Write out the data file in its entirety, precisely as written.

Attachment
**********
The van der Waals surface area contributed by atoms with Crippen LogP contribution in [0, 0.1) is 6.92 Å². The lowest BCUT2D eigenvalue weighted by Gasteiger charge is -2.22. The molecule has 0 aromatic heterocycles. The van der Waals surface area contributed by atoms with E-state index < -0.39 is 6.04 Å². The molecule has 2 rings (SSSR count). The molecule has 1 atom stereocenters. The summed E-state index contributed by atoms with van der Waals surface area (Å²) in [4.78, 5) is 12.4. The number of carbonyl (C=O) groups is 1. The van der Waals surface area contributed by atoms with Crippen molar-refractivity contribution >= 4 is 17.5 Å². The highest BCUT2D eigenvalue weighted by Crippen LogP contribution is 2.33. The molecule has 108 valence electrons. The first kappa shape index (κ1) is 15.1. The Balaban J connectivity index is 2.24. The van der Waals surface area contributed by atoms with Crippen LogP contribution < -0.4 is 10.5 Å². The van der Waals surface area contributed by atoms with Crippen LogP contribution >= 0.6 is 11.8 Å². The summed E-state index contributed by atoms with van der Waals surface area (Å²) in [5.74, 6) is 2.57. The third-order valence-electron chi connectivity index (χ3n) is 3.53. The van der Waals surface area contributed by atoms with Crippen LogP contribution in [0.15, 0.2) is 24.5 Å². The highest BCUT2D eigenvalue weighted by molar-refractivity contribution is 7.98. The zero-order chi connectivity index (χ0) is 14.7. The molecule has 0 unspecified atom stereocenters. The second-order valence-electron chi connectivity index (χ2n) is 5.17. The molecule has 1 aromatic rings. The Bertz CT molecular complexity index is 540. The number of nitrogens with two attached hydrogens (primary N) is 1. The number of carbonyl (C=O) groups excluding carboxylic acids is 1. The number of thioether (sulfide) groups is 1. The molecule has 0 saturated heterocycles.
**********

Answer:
The van der Waals surface area contributed by atoms with Crippen LogP contribution in [0, 0.1) is 6.92 Å². The lowest BCUT2D eigenvalue weighted by Gasteiger charge is -2.22. The molecule has 0 aromatic heterocycles. The van der Waals surface area contributed by atoms with E-state index < -0.39 is 6.04 Å². The molecule has 2 rings (SSSR count). The molecule has 1 atom stereocenters. The summed E-state index contributed by atoms with van der Waals surface area (Å²) in [4.78, 5) is 12.4. The number of carbonyl (C=O) groups is 1. The van der Waals surface area contributed by atoms with Crippen molar-refractivity contribution >= 4 is 17.5 Å². The highest BCUT2D eigenvalue weighted by Crippen LogP contribution is 2.33. The molecule has 108 valence electrons. The first kappa shape index (κ1) is 15.1. The Balaban J connectivity index is 2.24. The van der Waals surface area contributed by atoms with Crippen LogP contribution < -0.4 is 10.5 Å². The van der Waals surface area contributed by atoms with Crippen LogP contribution >= 0.6 is 11.8 Å². The summed E-state index contributed by atoms with van der Waals surface area (Å²) in [5.74, 6) is 2.57. The third-order valence-electron chi connectivity index (χ3n) is 3.53. The van der Waals surface area contributed by atoms with Crippen LogP contribution in [0.15, 0.2) is 24.5 Å². The highest BCUT2D eigenvalue weighted by molar-refractivity contribution is 7.98. The zero-order chi connectivity index (χ0) is 14.7. The molecule has 0 unspecified atom stereocenters. The second-order valence-electron chi connectivity index (χ2n) is 5.17. The molecule has 1 aromatic rings. The Bertz CT molecular complexity index is 540. The number of nitrogens with two attached hydrogens (primary N) is 1. The number of carbonyl (C=O) groups excluding carboxylic acids is 1. The number of thioether (sulfide) groups is 1. The molecule has 0 saturated heterocycles.